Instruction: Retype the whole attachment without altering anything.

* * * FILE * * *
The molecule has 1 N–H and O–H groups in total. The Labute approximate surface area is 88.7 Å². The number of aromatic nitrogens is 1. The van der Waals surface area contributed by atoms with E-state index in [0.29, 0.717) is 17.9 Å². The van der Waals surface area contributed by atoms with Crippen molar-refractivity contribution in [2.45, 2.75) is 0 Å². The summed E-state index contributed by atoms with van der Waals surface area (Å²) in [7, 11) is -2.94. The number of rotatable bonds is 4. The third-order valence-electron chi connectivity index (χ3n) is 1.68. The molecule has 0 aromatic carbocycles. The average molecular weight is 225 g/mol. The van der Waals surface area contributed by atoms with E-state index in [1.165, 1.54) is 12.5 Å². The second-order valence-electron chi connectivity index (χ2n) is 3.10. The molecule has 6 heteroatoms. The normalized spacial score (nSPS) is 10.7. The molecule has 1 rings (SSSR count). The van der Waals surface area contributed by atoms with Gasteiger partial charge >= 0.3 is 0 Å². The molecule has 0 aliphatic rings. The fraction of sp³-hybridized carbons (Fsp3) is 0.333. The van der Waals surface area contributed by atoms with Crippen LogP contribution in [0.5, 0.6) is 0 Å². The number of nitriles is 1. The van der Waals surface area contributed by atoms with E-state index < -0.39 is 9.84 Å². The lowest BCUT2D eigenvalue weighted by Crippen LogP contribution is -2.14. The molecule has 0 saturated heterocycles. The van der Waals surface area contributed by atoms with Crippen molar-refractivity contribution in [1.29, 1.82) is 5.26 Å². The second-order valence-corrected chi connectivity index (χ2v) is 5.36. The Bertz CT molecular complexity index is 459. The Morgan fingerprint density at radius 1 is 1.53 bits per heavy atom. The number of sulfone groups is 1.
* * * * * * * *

The molecule has 1 N–H and O–H groups in total. The Labute approximate surface area is 88.7 Å². The number of aromatic nitrogens is 1. The van der Waals surface area contributed by atoms with E-state index in [0.29, 0.717) is 17.9 Å². The van der Waals surface area contributed by atoms with Crippen molar-refractivity contribution in [2.45, 2.75) is 0 Å². The summed E-state index contributed by atoms with van der Waals surface area (Å²) in [7, 11) is -2.94. The number of rotatable bonds is 4. The third-order valence-electron chi connectivity index (χ3n) is 1.68. The molecule has 0 aromatic carbocycles. The average molecular weight is 225 g/mol. The van der Waals surface area contributed by atoms with E-state index in [1.165, 1.54) is 12.5 Å². The second-order valence-electron chi connectivity index (χ2n) is 3.10. The molecule has 6 heteroatoms. The normalized spacial score (nSPS) is 10.7. The molecule has 1 rings (SSSR count). The van der Waals surface area contributed by atoms with Gasteiger partial charge >= 0.3 is 0 Å². The molecule has 0 aliphatic rings. The fraction of sp³-hybridized carbons (Fsp3) is 0.333. The van der Waals surface area contributed by atoms with Crippen LogP contribution in [0.5, 0.6) is 0 Å². The number of nitriles is 1. The van der Waals surface area contributed by atoms with E-state index < -0.39 is 9.84 Å². The lowest BCUT2D eigenvalue weighted by Crippen LogP contribution is -2.14. The molecule has 0 saturated heterocycles. The van der Waals surface area contributed by atoms with Crippen molar-refractivity contribution in [1.29, 1.82) is 5.26 Å². The second-order valence-corrected chi connectivity index (χ2v) is 5.36. The Bertz CT molecular complexity index is 459. The Morgan fingerprint density at radius 1 is 1.53 bits per heavy atom. The number of sulfone groups is 1.